News / Middle East

Israel Rejects Link of Ukraine Crisis to Anti-Semitism

A Jewish boy prays at a synagogue in Donetsk, eastern Ukraine, April 20, 2014.
A Jewish boy prays at a synagogue in Donetsk, eastern Ukraine, April 20, 2014.
Reuters
Israel played down on Thursday suggestions that anti-Semitism in Ukraine is linked to Kyiv's standoff with Russia, offering a more measured assessment than the Kremlin or the United States as it avoids taking sides in the East-West confrontation.

Moscow has aimed allegations of anti-Semitism against the pro-Western Ukrainian government. Washington has condemned an incident in a city with a strong pro-Russian movement where Jews were handed leaflets using language reminiscent of the Holocaust.

Israeli Foreign Minister Avigdor Lieberman rejected a connection between the five months of unrest and the situation of Ukraine's 200,000 Jews.

“There is no specific action against Jews which is an outcome of the political crisis,” said Lieberman, a Russian-speaker who grew up in Moldova when it was a Soviet republic.

“What there is, as happens to my regret in every country, is a phenomenon of anti-Semitism which is not necessarily linked to the political events but which, given the political events, of course receives unusual attention,” he told Israel Radio.

Remaining neutral

Anti-Semitism remains a feature of militant nationalism in both Ukraine and Russia. During unrest that saw the overthrow of Kyiv's Kremlin-backed president in February, several attacks on Jews and synagogues were blamed on Ukrainian far-right groups.

The Jewish state has tried to keep out of the crisis, wary of upsetting its crucial U.S. ally or Russia, which is influential in the Middle East flashpoints Iran and Syria.

That has entailed turning down appeals from some Ukrainian Jewish leaders for a public stand against Russia and even the dispatch of Israeli security experts. The community is itself divided between Kyiv and pro-Russians in Crimea and other southeastern areas.

U.S. Secretary of State John Kerry denounced as  “intolerable” and “grotesque” the distribution in the eastern Ukrainian city of Donetsk of leaflets during Passover last week that appeared to call on Jews to register with the self-declared new separatist authorities occupying local government offices.

U.S. Vice President Joe Biden, making a solidarity visit to Kyiv on Tuesday, said anti-Semitism and bigotry “can have no place in the new Ukraine.”

Myriad facets

The leaflets revived memories of the Holocaust, when Ukraine's once large Jewish population was devastated. Pro-Russian separatists in Donetsk, however, dismissed them as a forgery designed to smear them, and the city's chief rabbi said it was not clear who was behind the incident.

Citing a labor dispute by its diplomats, Israel sat out a vote by the U.N. General Assembly on March 27 declaring invalid a Moscow-backed referendum in Crimea on seceding from Ukraine. The U.S. State Department voiced “surprise” at the Israeli inaction.

Israel has also played down Ukrainian media reports that Simon Ostrovsky, a U.S. journalist detained on Monday by the separatists, also holds Israeli citizenship. An Israeli diplomat told Reuters the government was “working on the assumption” that Ostrovsky was indeed a dual national, but preferred Washington to take the lead in securing his release.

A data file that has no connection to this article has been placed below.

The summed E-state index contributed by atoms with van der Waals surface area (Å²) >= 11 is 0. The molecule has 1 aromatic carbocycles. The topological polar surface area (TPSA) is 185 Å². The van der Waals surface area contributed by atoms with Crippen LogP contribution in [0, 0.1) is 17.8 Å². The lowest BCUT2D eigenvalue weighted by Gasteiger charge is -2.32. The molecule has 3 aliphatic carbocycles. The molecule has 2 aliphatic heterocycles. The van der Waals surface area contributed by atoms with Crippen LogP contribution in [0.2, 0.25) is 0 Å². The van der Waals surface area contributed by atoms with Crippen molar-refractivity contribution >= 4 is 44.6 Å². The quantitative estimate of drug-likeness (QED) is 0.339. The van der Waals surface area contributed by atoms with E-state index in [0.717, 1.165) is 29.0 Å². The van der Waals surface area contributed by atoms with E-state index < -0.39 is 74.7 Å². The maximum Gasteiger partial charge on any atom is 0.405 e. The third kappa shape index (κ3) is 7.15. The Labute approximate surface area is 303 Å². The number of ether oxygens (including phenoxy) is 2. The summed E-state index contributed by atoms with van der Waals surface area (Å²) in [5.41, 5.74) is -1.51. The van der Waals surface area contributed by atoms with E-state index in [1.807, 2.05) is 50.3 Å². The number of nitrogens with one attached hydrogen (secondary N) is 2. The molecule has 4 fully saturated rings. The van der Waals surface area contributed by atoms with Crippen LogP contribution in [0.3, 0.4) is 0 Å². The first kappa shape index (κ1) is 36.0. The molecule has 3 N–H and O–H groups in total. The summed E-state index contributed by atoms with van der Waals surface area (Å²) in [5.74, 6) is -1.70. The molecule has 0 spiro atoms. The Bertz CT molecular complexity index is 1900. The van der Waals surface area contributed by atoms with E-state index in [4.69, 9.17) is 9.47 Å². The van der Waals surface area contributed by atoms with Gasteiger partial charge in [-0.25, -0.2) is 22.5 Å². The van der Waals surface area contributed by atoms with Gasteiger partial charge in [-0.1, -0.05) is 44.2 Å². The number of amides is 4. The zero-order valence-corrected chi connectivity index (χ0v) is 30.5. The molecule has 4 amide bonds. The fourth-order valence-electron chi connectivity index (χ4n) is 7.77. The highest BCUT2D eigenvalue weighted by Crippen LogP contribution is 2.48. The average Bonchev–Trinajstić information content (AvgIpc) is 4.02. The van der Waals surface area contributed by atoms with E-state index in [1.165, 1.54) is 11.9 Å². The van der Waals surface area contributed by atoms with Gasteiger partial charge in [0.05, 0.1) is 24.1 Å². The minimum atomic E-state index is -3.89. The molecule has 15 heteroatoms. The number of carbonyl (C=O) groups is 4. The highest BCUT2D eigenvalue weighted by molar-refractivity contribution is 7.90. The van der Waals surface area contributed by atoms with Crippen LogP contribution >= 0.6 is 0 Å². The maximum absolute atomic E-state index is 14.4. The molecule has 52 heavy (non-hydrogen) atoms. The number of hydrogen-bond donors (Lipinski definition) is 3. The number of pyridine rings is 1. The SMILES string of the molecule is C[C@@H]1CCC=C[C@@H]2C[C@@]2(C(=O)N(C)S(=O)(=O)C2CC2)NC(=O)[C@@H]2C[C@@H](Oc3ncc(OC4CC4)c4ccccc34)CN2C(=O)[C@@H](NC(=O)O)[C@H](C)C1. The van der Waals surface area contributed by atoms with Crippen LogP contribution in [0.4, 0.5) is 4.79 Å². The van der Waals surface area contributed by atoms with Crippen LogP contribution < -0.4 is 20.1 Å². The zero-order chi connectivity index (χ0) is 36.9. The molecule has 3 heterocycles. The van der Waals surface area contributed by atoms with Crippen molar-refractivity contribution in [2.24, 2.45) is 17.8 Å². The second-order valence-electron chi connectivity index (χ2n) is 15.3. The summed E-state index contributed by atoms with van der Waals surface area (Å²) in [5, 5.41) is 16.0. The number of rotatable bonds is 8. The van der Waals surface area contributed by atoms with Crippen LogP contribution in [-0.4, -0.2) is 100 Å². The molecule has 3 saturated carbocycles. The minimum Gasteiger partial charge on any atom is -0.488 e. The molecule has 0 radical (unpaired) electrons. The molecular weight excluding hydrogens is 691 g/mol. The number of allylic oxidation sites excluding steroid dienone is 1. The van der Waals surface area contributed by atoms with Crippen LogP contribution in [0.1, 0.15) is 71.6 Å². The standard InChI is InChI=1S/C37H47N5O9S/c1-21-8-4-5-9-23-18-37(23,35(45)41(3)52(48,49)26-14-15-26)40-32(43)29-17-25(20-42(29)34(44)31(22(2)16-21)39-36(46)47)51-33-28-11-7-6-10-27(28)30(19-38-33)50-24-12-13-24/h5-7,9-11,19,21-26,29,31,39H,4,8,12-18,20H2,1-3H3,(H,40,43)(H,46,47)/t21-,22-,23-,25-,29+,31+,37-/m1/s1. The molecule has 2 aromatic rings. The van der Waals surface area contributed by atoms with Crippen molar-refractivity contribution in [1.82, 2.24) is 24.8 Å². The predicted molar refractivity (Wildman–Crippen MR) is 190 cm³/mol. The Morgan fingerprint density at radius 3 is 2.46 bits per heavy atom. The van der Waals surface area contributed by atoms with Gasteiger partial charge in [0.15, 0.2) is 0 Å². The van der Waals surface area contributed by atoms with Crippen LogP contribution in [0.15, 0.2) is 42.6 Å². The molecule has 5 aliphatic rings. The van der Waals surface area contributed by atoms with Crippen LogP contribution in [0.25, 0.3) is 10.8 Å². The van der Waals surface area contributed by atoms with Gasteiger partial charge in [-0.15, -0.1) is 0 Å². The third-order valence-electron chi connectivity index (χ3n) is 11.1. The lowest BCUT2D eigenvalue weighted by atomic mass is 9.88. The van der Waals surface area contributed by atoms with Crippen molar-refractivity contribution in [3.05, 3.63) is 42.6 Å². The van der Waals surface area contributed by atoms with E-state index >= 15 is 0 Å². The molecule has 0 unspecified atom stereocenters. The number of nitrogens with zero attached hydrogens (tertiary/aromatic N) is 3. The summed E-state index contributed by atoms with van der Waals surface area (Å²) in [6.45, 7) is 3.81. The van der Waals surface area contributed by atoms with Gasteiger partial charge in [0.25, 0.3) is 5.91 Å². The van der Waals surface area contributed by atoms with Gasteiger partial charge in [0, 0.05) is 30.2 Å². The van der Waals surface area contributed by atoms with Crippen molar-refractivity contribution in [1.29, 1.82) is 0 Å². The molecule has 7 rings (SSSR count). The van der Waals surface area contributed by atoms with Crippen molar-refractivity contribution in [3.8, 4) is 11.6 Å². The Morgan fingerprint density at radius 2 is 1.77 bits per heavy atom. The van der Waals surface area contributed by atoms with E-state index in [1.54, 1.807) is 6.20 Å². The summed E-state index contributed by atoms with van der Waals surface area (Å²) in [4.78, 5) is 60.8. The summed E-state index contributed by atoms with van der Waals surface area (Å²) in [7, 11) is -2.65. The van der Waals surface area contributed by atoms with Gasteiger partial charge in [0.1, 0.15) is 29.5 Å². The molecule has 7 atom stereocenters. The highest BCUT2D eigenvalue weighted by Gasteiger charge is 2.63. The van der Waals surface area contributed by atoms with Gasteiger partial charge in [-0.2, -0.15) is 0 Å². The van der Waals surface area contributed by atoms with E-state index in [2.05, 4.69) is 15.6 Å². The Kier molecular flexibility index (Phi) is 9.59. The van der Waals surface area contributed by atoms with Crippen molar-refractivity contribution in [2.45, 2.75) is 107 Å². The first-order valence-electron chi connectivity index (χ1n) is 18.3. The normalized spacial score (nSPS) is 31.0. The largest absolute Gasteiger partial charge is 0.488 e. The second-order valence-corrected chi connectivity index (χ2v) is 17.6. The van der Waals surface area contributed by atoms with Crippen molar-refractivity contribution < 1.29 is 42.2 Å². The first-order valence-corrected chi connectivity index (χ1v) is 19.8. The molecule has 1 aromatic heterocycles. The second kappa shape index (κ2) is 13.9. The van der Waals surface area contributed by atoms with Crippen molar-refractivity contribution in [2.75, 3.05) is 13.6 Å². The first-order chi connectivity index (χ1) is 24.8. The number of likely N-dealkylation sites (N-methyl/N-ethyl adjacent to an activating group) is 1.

Lieberman, who has helped to mastermind Prime Minister Benjamin Netanyahu's policy of closer relations with Russia, made no apology for the government's fence-sitting on Ukraine.

“We don't lack challenges and conflicts and I don't advise that we force ourselves into others,” he said. “There are such truly major players there - Russia and the United States and Ukraine — so let's make do with the challenges facing us and not look for new challenges.”

You May Like

Lion Cecil's Killing Sparks 'Canned Hunting' Debate in S. Africa

Conservationists believe incident, which triggered worldwide outrage, will reshape debate about practice in which hunters are allowed to target animals bred for hunting More

Taliban's New Leader Says Jihad Will Continue

Top US Afghan diplomat also meets with Pakistani, Afghan officials following news of Mullah Omar's death More

Environmentalists Issue Warning on Mekong Biodiversity

Scientists say decades of economic development, hydropower-dam construction, lax law enforcement and trafficking have taken their toll More

This forum has been closed.
Comments
     
There are no comments in this forum. Be first and add one

Featured Videos

Your JavaScript is turned off or you have an old version of Adobe's Flash Player. Get the latest Flash player.
Astronauts Train Underwater for Deep Space Missionsi
|| 0:00:00
...    
🔇
X
George Putic
July 30, 2015 8:59 PM
Manned deep space missions are still a long way off, but space agencies are already testing procedures, equipment and human stamina for operations in extreme environment conditions. Small groups of astronauts take turns in spending days in an underwater lab, off Florida’s southern coast, simulating future missions to some remote world. VOA’s George Putic reports.
Video

Video Astronauts Train Underwater for Deep Space Missions

Manned deep space missions are still a long way off, but space agencies are already testing procedures, equipment and human stamina for operations in extreme environment conditions. Small groups of astronauts take turns in spending days in an underwater lab, off Florida’s southern coast, simulating future missions to some remote world. VOA’s George Putic reports.
Video

Video Civil Rights Leaders Struggled to Achieve Voting Rights Act